There is a lot of absurdity going on in Pakistani media, particularly with the electronic version. Considered largely vibrant, free and willing to hold powerful circles accountable, it is however not indicative of an ethnically and religiously diverse, culturally and linguistically plural Pakistan. All it tells is a single story, and single stories tend to be dangerous.
Where it could become a unifying force for an already-fragmented society, it works as a means to further augment fissures of strife among different strata of Pakistan society.
Electronic media in Pakistan remained Balochistan-blind for more than a decade, ignoring issues that confronted the country’s largest province that now have turned into troubling genies hard to put back in the bottle. But, all of a sudden, when a U.S. lawmaker introduced a concurrent resolution in the U.S. Congress after holding a public Congressional hearing, Pakistani news channels had overnight met a messiah who had cured their Balochistan-blindness.
With their new-founded eyesight towards Balochistan’s issues, they have been doing more harm than good to help solve the conflict. One of such misadventures is Wasu Aur Main, a reality TV show featuring a renowned pop singer, Shehzad Roy, and Wasu, a Baloch poet and folk singer employed in the police department in Jafarabad district of Balochistan.
Roy finds Wasu after someone had shot and posted a video of the latter on YouTube, showing him eulogizing Pakistan’s forefathers and telling Pakistan’s brief history of political turmoil and military takeovers in his poetic Urdu. Subsequently, Roy goes all the way to Jafarabad and casts him in one of his music videos.
Then comes the reality TV show.
Wasu is a man of wit, a funny one. On the other, he is naïve like many of his contemporaries in Pakistani society, fed with misinformation by the same media that ignore real issues and showcase a fabricated history.
In the show, Wasu requests a visit to Bangladesh, erstwhile East Pakistan that broke up from Pakistan in 1971.
Once in Bangladesh, Wasu tries to find flaws in its society rather than appreciating the country’s advancements in various fields of life (Bangladesh still remains a developing, third-world country, still it has come a long way, leaving Pakistan far behind in many field of life).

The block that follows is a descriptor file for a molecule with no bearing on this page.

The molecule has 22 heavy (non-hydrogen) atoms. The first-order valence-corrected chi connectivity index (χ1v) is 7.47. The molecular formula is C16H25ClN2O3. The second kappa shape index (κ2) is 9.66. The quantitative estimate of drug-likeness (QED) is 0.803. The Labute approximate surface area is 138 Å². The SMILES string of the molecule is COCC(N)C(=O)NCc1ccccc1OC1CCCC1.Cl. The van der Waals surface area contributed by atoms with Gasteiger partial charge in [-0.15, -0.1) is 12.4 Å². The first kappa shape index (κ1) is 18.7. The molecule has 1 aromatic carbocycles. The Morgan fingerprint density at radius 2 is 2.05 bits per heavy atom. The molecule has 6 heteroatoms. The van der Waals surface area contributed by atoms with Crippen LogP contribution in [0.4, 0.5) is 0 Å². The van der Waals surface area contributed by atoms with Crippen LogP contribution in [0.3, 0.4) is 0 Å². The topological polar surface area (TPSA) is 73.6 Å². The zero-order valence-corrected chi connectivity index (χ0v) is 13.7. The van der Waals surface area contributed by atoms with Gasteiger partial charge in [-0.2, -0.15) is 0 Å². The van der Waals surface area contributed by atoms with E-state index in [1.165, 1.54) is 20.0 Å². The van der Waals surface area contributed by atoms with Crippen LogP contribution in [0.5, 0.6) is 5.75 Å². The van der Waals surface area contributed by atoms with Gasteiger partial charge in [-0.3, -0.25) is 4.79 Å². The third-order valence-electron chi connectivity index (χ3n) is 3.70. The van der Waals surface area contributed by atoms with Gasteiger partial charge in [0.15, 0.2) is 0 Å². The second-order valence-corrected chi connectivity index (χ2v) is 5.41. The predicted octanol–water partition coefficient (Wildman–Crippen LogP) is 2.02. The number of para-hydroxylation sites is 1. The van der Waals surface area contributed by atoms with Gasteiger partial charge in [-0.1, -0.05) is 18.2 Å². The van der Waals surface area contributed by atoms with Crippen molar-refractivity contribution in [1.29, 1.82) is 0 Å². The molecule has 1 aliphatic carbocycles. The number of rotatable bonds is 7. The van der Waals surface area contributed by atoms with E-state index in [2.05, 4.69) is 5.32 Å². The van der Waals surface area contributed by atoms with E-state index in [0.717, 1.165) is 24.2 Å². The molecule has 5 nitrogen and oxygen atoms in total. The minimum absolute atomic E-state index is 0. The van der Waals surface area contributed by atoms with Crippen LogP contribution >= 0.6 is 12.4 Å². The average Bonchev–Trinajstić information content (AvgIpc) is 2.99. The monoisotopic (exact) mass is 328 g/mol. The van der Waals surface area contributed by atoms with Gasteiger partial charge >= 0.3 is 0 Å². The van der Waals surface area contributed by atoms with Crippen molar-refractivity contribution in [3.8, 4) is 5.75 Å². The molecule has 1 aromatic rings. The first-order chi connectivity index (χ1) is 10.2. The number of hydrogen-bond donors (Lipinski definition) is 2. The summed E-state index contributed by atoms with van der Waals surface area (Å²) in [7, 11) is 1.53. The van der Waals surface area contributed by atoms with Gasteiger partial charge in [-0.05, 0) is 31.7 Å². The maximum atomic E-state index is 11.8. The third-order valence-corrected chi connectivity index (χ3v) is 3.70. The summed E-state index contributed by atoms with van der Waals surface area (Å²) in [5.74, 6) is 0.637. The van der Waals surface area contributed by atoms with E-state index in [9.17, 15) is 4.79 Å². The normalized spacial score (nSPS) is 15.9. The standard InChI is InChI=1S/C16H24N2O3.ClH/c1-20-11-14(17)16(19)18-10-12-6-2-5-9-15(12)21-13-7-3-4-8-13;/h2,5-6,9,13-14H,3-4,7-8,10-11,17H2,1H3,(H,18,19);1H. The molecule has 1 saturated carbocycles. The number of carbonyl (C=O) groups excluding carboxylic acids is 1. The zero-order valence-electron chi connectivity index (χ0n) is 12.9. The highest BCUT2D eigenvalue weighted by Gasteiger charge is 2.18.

In various parts of the show, the host seems to make fun of this common man’s follies, without realizing that had Wasu been provided the same education as he with a kind of environment he was brought up, the latter probably would have done wonders.
In one of the shows, Wasu proudly tells Shehzad Roy the history of his people, but Roy behaves as if he doesn’t have the slightest of regards for this common man and his people. Instead of highlighting the plight of poor people in Pakistan, the supposed theme of the reality show, one can easily see the difference between Pakistani elite and the common people, and the kinds of worlds both live in. Even the title of the show is questionable as I find it derogatory, implying that Wasu could not stand equal to the host of the show who comes from a privileged segment of Pakistani society.
Sadly, most of the people in rest of Pakistan have a bad repute when it comes to their knowledge about Baloch and Balochistan. Last year, when a reporter from BBC’s Urdu service took to streets of Lahore and asked people if they could name a single city or a major town in Balochistan, responses from Lahorites naught but defiant shrugs.
This was epitome of ignorance in a country where people religiously follow news and happenings that take place across the country.
In a country where 60 percent of the population cannot name a city or a town of the largest province, adventures (read misadventures) such as the reality TV show Wasu Aur Main can be highly risky. They not only lead to further misinformation and erred perceptions but help further fragment a country that has failed to find a single national identity in the past sixty-five years.
I had a chat with a Baloch friend of mine recently, who happens to work in the development sector in the province. That means he is among those ‘privileged’ people who travel to Islamabad, Karachi and Lahore for seminars, trainings and workshops related to their work.
His revelations were startling and indicative of a pre-conceived image of a Baloch, similar to that of Wasu’s. For people participating in these events from different parts of the country, a good-looking man in a three-piece suit, or even in a pair of jeans and a T-shirt, was not synonymous with a Baloch, my friend tells me. In their view, Balochistan is a big chunk of wilderness where some aliens, probably with goofy noses and groin-kissing beard, live with a culture of pre-historic times and are so ghettoized from the rest of the world that all they know is how to build a ‘teepee’ of their own and live in it for the rest of their lives.
My friend’s observations and experiences may not sound alien to readers who may have faced similar situations because of ill-conceived notions and perceptions about them.
In the backdrop of this all, Wasu Aur Main definitely forms wrong perceptions about Balochs among rest of Pakistanis who, for instance, refer to the former as Balochi, not knowing that Balochi is the language Baloch people speak.
Wasu, doubtless, does represent a large segment of Baloch population, and even is a more literate and free-thinking version of folks that surround him in his native Jafarabad district who unfortunately have been denied access to education, and thus modernity, by the state. But the way Wasu’s ignorance and naivety are presented as that of a people is definitely debatable.